I was like, ‘You know, people wanna hear songs, so if that’s what it takes for my beat to get heard, then I’ll sing on my instrumentals.’ It just caught wind of a lot of other producers and they were like, ‘Can you sing on my songs as well?‘ Then I got known as a songwriter because I wasn’t only just writing on my stuff, I was starting to write on other people’s instrumentals. I definitely fell into it. For me, it was like a marketing tactic when it ended up becoming, like, my whole steelo.
DB: When you first started as a songwriter, what was the first song that you ever wrote that you got paid for?
NC: The first song I ever, ever, ever, ever [put] out, I want to say it was either Lecrae’s “Lucked Up” or Chris Brown’s “Pull Up” on his Heartbreak on a Full Moon album. The reason why I’m so I’m unsure is because I know that my first placement was Lecrae, but if I’m on the money, I feel like Chris came out sooner than Lecrae, but Lecrae came to me first. It just took him a little while longer to put it out.
DB: I know that you’re young, but you’ve been doing a lot of shit. You’re on it for sure, but can you pinpoint your big “I made it” moment as a songwriter, or do you think it hasn’t happened yet?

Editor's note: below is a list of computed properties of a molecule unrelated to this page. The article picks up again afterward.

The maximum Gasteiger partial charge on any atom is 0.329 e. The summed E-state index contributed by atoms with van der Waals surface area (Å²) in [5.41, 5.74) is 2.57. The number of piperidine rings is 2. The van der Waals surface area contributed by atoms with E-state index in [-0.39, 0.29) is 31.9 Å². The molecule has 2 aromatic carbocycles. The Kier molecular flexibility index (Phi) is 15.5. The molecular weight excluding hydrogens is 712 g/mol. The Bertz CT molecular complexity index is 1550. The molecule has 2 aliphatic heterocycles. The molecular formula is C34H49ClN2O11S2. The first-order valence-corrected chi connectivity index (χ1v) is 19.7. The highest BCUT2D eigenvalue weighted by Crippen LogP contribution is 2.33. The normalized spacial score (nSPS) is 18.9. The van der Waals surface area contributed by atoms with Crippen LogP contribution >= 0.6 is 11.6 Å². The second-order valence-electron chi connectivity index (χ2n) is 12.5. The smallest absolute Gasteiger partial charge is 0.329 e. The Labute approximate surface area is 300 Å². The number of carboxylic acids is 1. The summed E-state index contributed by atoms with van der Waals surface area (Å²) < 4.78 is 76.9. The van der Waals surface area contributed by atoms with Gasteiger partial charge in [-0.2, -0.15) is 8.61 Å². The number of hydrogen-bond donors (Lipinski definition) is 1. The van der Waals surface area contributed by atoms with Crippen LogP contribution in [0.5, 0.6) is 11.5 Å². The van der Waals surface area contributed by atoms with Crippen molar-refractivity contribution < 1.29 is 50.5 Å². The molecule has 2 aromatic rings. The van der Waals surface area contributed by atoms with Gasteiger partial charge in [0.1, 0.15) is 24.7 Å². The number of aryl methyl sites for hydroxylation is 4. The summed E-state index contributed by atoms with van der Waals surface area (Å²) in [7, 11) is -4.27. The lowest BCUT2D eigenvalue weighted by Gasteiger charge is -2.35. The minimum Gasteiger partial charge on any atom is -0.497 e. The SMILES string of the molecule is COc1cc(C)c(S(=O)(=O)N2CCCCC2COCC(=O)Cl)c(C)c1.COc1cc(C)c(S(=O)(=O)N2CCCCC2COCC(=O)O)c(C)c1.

NC: Oh, yeah, my big “I made it” moment in my first year in my career, and it was working with Bey and Jay. It was so early on in my career because I went to Paris and I was working on the joint album, The Carters, and it was just me, The-Dream, and James Fauntleroy, and then Jay and Bey as writers. It was just like, I’m in Paris right now, I’m not even legally able to drink, and I’m with Jay-Z and Beyoncé and two of the biggest writers I pretty much have known about growing up.
That was like the “I made it” moment, and I ended up getting more than one song on the project. If I didn’t know if I made it before, this was the validation ’cause it’s Beyoncé and Jay-Z.